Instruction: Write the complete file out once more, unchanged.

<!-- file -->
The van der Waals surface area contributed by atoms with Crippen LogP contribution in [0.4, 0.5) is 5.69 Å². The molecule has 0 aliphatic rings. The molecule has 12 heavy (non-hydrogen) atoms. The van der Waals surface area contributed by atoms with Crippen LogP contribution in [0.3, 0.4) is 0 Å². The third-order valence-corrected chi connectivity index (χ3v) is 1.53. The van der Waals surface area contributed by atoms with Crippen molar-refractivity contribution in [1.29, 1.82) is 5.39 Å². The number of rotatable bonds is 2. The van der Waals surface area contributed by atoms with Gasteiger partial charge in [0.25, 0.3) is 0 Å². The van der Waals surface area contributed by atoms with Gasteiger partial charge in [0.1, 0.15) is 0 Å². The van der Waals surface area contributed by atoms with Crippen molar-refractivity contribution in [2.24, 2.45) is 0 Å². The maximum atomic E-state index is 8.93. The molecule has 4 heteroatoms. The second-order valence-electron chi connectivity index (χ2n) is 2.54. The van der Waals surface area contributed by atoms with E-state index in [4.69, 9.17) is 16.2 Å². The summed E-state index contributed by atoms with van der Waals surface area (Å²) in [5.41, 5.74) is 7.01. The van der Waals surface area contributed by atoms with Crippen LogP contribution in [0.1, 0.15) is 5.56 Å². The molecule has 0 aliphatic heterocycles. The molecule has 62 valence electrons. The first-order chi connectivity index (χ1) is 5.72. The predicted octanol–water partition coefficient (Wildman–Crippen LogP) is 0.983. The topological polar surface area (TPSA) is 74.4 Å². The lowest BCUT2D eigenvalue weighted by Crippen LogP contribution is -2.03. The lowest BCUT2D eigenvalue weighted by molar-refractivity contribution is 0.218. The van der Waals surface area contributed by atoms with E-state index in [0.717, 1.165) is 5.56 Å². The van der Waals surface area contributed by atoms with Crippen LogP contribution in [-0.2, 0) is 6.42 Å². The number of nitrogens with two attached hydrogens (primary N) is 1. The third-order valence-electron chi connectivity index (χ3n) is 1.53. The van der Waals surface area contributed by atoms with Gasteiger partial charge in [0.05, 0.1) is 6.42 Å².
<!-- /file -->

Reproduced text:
The van der Waals surface area contributed by atoms with Crippen LogP contribution in [0.4, 0.5) is 5.69 Å². The molecule has 0 aliphatic rings. The molecule has 12 heavy (non-hydrogen) atoms. The van der Waals surface area contributed by atoms with Crippen LogP contribution in [0.3, 0.4) is 0 Å². The third-order valence-corrected chi connectivity index (χ3v) is 1.53. The van der Waals surface area contributed by atoms with Crippen molar-refractivity contribution in [1.29, 1.82) is 5.39 Å². The number of rotatable bonds is 2. The van der Waals surface area contributed by atoms with Gasteiger partial charge in [0.25, 0.3) is 0 Å². The van der Waals surface area contributed by atoms with Gasteiger partial charge in [0.1, 0.15) is 0 Å². The van der Waals surface area contributed by atoms with Crippen molar-refractivity contribution in [2.24, 2.45) is 0 Å². The maximum atomic E-state index is 8.93. The molecule has 4 heteroatoms. The second-order valence-electron chi connectivity index (χ2n) is 2.54. The van der Waals surface area contributed by atoms with E-state index in [4.69, 9.17) is 16.2 Å². The summed E-state index contributed by atoms with van der Waals surface area (Å²) in [5.41, 5.74) is 7.01. The van der Waals surface area contributed by atoms with Crippen LogP contribution in [0.1, 0.15) is 5.56 Å². The molecule has 0 aliphatic heterocycles. The molecule has 62 valence electrons. The first-order chi connectivity index (χ1) is 5.72. The predicted octanol–water partition coefficient (Wildman–Crippen LogP) is 0.983. The topological polar surface area (TPSA) is 74.4 Å². The lowest BCUT2D eigenvalue weighted by Crippen LogP contribution is -2.03. The lowest BCUT2D eigenvalue weighted by molar-refractivity contribution is 0.218. The van der Waals surface area contributed by atoms with E-state index in [0.717, 1.165) is 5.56 Å². The van der Waals surface area contributed by atoms with Crippen LogP contribution in [-0.2, 0) is 6.42 Å². The number of nitrogens with two attached hydrogens (primary N) is 1. The third-order valence-electron chi connectivity index (χ3n) is 1.53. The van der Waals surface area contributed by atoms with Gasteiger partial charge in [0.05, 0.1) is 6.42 Å².